The line between history and myth is wonderfully malleable.

The feminine principle is at the heart of what I do as I try to create a spiritual and ethical context in my work that can balance and try to heal our hyper-masculine world through honouring the feminine as sacred and nurturing this inherent connection to the divine. I don’t mean this necessarily in the transcendental realm but more immanent to life in the unity we have with nature and to each other. By harnessing this energy, my art celebrates human and animal form, my sexuality and the interplay of psychology with intimacy. As a starting point, I explore the classical tales of ancient goddesses – Danae, Hecate, Medusa and The Oracle of Delphi, to make the feminine divinity more visible and conscious. Far from setting out a polarised dichotomy of man versus woman, my art shares a desire to move beyond patriarchy as a critical part of our survival and evolution and my hope is for political and social changes in our consciousness and culture.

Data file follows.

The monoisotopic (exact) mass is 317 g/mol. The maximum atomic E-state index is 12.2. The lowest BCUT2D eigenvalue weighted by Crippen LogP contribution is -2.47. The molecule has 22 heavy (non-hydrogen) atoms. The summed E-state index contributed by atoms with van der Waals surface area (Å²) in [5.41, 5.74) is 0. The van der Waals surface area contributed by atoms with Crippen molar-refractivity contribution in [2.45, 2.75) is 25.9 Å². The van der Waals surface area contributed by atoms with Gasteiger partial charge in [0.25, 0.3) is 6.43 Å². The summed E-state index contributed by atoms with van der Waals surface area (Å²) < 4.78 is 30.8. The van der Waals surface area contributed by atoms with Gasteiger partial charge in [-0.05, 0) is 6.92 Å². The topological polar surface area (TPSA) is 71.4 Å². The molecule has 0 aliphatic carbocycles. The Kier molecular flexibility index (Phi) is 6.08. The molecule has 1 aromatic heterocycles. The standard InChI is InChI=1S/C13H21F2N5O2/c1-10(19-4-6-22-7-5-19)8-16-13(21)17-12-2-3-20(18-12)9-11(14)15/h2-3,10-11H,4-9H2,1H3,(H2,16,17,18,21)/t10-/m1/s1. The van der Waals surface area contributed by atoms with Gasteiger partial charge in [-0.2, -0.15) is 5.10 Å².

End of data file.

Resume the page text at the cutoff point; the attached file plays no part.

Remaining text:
I explore my ideas and themes obsessively; my process is one of repetition that combines chance and memory. Painting has been a continuing quest: one that is both self-reflexive and visceral, I re-draw and paint things continuously. I think of art as a memory, my work is never finished, only permanently abandoned. To me the physical act of creation evokes ancient archetypes, totems, and mythical rites that create a calculated catharsis that challenges my audience to see beauty in the simplest of things. Ultimately, I want to arouse my audience by the means of a sensual intensity that brings them an understanding of their own existence.

“The intellectual woman knows she is offering herself, she knows she is a consciousness, a subject; one cannot wilfully kill one’s gaze and change one’s eyes into empty pools”

Simone de Beauvoir, The Second Sex